New Nicaraguan Legislation Impacts Foreign Foundation Grantmaking

This page will be updated as new information is made available about these laws. Please bookmark it for future reference.
Last updated November 2, 2020.


On Thursday October 15, 2020, The Law for the Regulation of Foreign Agents, or Ley de Regulación de Agentes Extranjeros, was enacted in Nicaragua. This law regulates foreign agents, including nonprofits that receive foreign funding.

On Tuesday October 27, 2020, another law, The Special Law on Cybercrimes or Ley Especial de Ciberdelitos, was also enacted.

Combined, these two laws will fundamentally reshape how foreign funders can support Nicaraguan nonprofits and how civic space is regulated in the country.

The Law for the Regulation of Foreign Agents

According to the Associated Press, the Foreign Agent Law “requires any Nicaraguan citizen working for ‘governments, companies, foundations or foreign organizations’ to register with the Interior Ministry, report monthly their income and spending and provide prior notice of what the foreign funds will be spent on.”

This law will require nonprofit organizations in Nicaragua who receive foreign funds to register with the government as a “foreign agent”. The term foreign agent is derived from the Foreign Agent Registration Act (FARA), a 1938 law in the United States. The Council’s FARA resources show how the law has been applied in the U.S. and how it has been adopted by other countries such as Russia. 

Once registered as a foreign agent, nonprofits will be heavily impacted by the foreign agent designation. Nicaraguan nonprofits who register as foreign agents:

  1. Will be unable to “finance or promote the financing of any type of organization, movement, political party, coalition or political alliance or association”,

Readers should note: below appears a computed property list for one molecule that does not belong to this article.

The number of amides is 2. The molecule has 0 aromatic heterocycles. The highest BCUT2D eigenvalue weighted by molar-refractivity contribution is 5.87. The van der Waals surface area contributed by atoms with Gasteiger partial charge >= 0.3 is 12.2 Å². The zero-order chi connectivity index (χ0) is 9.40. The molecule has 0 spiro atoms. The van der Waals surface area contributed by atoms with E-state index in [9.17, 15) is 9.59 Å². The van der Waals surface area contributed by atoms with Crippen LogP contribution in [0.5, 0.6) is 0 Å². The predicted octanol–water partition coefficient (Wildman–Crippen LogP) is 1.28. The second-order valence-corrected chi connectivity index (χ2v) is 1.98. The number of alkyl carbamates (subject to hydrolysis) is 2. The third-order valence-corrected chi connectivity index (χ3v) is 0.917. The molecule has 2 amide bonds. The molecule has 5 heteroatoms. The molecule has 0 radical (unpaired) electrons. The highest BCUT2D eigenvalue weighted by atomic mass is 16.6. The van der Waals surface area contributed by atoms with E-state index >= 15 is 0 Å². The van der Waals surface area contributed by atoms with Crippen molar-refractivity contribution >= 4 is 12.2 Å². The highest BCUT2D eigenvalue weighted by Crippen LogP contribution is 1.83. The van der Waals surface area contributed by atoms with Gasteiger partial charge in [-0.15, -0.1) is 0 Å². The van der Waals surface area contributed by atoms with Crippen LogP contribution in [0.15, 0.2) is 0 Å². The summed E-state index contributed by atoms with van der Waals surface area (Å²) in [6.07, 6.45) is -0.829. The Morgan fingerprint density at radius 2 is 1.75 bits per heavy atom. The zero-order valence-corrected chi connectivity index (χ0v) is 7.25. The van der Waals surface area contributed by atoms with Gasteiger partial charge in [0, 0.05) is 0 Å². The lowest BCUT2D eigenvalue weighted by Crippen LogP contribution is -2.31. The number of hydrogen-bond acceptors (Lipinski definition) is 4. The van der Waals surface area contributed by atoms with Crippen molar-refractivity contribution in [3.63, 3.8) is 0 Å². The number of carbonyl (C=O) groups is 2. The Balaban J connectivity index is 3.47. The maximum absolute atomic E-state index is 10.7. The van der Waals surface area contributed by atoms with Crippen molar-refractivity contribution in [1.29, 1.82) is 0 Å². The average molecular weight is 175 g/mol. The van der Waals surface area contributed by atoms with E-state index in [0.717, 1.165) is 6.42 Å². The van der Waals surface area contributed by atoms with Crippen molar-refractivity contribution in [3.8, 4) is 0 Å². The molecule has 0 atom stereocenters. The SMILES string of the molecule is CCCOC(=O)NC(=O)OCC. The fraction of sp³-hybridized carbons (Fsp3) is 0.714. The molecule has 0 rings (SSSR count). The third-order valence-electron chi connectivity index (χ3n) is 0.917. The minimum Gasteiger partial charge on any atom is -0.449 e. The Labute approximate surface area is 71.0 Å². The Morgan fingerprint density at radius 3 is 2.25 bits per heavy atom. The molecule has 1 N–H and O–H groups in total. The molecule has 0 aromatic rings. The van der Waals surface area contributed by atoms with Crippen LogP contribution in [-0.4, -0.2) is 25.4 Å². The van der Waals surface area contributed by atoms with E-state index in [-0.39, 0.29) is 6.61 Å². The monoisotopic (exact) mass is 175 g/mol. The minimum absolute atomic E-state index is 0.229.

2. Will need to request prior permission to receive foreign funds,
  3. Will be required to report monthly to the government on received foreign funds and how they will be spent,
  4. Must spend foreign funds only on projects which the government has approved,
  5. May not receive anonymous funds,
  6. Must register their staff as foreign agents, not just the organization they serve,
  7. Will face dissolution, criminal penalties, and forfeiture of assets for incompliance.

Experts fear that other impacts of the law include:

  • Potential public stigma as the nonprofit and its staff hold a “foreign agent” designation
  • Nonprofits, and their staff, working on issues seen as controversial to the government could face enhanced scrutiny and penalties

Foundations Making Grants to Nicaraguan Nonprofits

Given the impacts of the new Foreign Agents law, the Council has three recommendations for funders currently supporting grantees in Nicaragua:

  1. Consider suspending grantmaking until more clarity about the new Foreign Agents law is available. It will be especially important to understand what type of humanitarian work and/or organizations will be exempted from the law.
  2. Assess and discuss your current and historical grantmaking to Nicaraguan nonprofits with local partners, with a specific focus on identifying any funding or grantees that could be construed as political within the local context.
  3. Communicate with your nonprofit partners in Nicaragua about the potential impact of this law on their work and learn how your foundation may best support them moving forward.

The Special Law on Cybercrimes

As new analysis of this law becomes available, we will provide updates to this section.

The Cybercrimes Law, according to the Associated Press, focuses on “mandating prison sentences for those who use online platforms to spread false information or information that could raise alarm among people.”

Experts are concerned that vague language and terminology such as “public order” are not defined within the law. The lack of clarity about how this law will be enforced has raised concerns among experts that it will be used to stifle dissent and freedom of expression by citizens and non-profit organizations in Nicaragua.

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